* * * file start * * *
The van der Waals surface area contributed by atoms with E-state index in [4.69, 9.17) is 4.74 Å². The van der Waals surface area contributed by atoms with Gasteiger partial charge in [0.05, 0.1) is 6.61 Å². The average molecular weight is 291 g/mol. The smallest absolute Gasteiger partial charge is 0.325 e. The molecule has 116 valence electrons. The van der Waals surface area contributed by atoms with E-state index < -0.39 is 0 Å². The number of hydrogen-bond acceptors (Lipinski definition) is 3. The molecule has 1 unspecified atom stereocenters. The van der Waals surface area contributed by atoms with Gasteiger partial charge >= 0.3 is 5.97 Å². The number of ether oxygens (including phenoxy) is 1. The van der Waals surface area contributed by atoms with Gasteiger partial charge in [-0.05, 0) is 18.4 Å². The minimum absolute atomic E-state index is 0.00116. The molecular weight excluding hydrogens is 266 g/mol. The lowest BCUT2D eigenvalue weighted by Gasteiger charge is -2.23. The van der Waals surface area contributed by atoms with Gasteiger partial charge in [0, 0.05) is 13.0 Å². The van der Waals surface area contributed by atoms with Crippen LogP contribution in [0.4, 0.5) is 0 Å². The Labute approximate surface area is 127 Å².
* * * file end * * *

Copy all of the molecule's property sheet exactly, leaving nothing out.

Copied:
The van der Waals surface area contributed by atoms with E-state index in [4.69, 9.17) is 4.74 Å². The van der Waals surface area contributed by atoms with Gasteiger partial charge in [0.05, 0.1) is 6.61 Å². The average molecular weight is 291 g/mol. The smallest absolute Gasteiger partial charge is 0.325 e. The molecule has 116 valence electrons. The van der Waals surface area contributed by atoms with E-state index < -0.39 is 0 Å². The number of hydrogen-bond acceptors (Lipinski definition) is 3. The molecule has 1 unspecified atom stereocenters. The van der Waals surface area contributed by atoms with Gasteiger partial charge >= 0.3 is 5.97 Å². The number of ether oxygens (including phenoxy) is 1. The van der Waals surface area contributed by atoms with Gasteiger partial charge in [-0.05, 0) is 18.4 Å². The minimum absolute atomic E-state index is 0.00116. The molecular weight excluding hydrogens is 266 g/mol. The lowest BCUT2D eigenvalue weighted by Gasteiger charge is -2.23. The van der Waals surface area contributed by atoms with Gasteiger partial charge in [0, 0.05) is 13.0 Å². The van der Waals surface area contributed by atoms with Crippen LogP contribution in [0.4, 0.5) is 0 Å². The Labute approximate surface area is 127 Å².